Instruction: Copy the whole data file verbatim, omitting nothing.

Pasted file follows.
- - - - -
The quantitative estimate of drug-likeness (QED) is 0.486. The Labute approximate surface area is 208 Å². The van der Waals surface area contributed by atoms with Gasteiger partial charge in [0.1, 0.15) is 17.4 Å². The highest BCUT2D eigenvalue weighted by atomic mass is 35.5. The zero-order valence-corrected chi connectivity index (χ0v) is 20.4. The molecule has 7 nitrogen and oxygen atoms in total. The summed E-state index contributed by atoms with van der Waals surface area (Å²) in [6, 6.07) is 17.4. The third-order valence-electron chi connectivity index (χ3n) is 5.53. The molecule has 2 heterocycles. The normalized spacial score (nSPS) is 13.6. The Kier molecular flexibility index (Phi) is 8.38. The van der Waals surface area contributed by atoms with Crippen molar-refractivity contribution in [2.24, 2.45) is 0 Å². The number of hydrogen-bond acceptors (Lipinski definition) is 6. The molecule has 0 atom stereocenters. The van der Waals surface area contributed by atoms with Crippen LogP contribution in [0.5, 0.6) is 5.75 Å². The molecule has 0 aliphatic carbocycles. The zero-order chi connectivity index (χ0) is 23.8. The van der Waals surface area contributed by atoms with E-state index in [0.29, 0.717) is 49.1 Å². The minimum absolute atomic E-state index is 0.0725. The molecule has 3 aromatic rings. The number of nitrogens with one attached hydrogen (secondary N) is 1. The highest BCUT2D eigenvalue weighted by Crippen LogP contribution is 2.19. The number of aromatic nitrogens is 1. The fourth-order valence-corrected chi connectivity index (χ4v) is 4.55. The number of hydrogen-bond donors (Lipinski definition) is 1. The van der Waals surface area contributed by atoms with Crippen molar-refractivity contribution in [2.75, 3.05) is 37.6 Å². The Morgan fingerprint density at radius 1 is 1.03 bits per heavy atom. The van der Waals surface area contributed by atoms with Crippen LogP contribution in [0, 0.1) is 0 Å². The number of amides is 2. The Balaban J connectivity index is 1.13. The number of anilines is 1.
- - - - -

The quantitative estimate of drug-likeness (QED) is 0.486. The Labute approximate surface area is 208 Å². The van der Waals surface area contributed by atoms with Gasteiger partial charge in [0.1, 0.15) is 17.4 Å². The highest BCUT2D eigenvalue weighted by atomic mass is 35.5. The zero-order valence-corrected chi connectivity index (χ0v) is 20.4. The molecule has 7 nitrogen and oxygen atoms in total. The summed E-state index contributed by atoms with van der Waals surface area (Å²) in [6, 6.07) is 17.4. The third-order valence-electron chi connectivity index (χ3n) is 5.53. The molecule has 2 heterocycles. The normalized spacial score (nSPS) is 13.6. The Kier molecular flexibility index (Phi) is 8.38. The van der Waals surface area contributed by atoms with Crippen molar-refractivity contribution in [2.24, 2.45) is 0 Å². The number of hydrogen-bond acceptors (Lipinski definition) is 6. The molecule has 0 atom stereocenters. The van der Waals surface area contributed by atoms with Crippen LogP contribution in [0.5, 0.6) is 5.75 Å². The molecule has 0 aliphatic carbocycles. The zero-order chi connectivity index (χ0) is 23.8. The van der Waals surface area contributed by atoms with E-state index in [0.29, 0.717) is 49.1 Å². The minimum absolute atomic E-state index is 0.0725. The molecule has 3 aromatic rings. The number of nitrogens with one attached hydrogen (secondary N) is 1. The highest BCUT2D eigenvalue weighted by Crippen LogP contribution is 2.19. The number of aromatic nitrogens is 1. The fourth-order valence-corrected chi connectivity index (χ4v) is 4.55. The number of hydrogen-bond donors (Lipinski definition) is 1. The van der Waals surface area contributed by atoms with Crippen molar-refractivity contribution in [2.75, 3.05) is 37.6 Å². The Morgan fingerprint density at radius 1 is 1.03 bits per heavy atom. The van der Waals surface area contributed by atoms with Crippen LogP contribution in [0, 0.1) is 0 Å². The number of amides is 2. The Balaban J connectivity index is 1.13. The number of anilines is 1.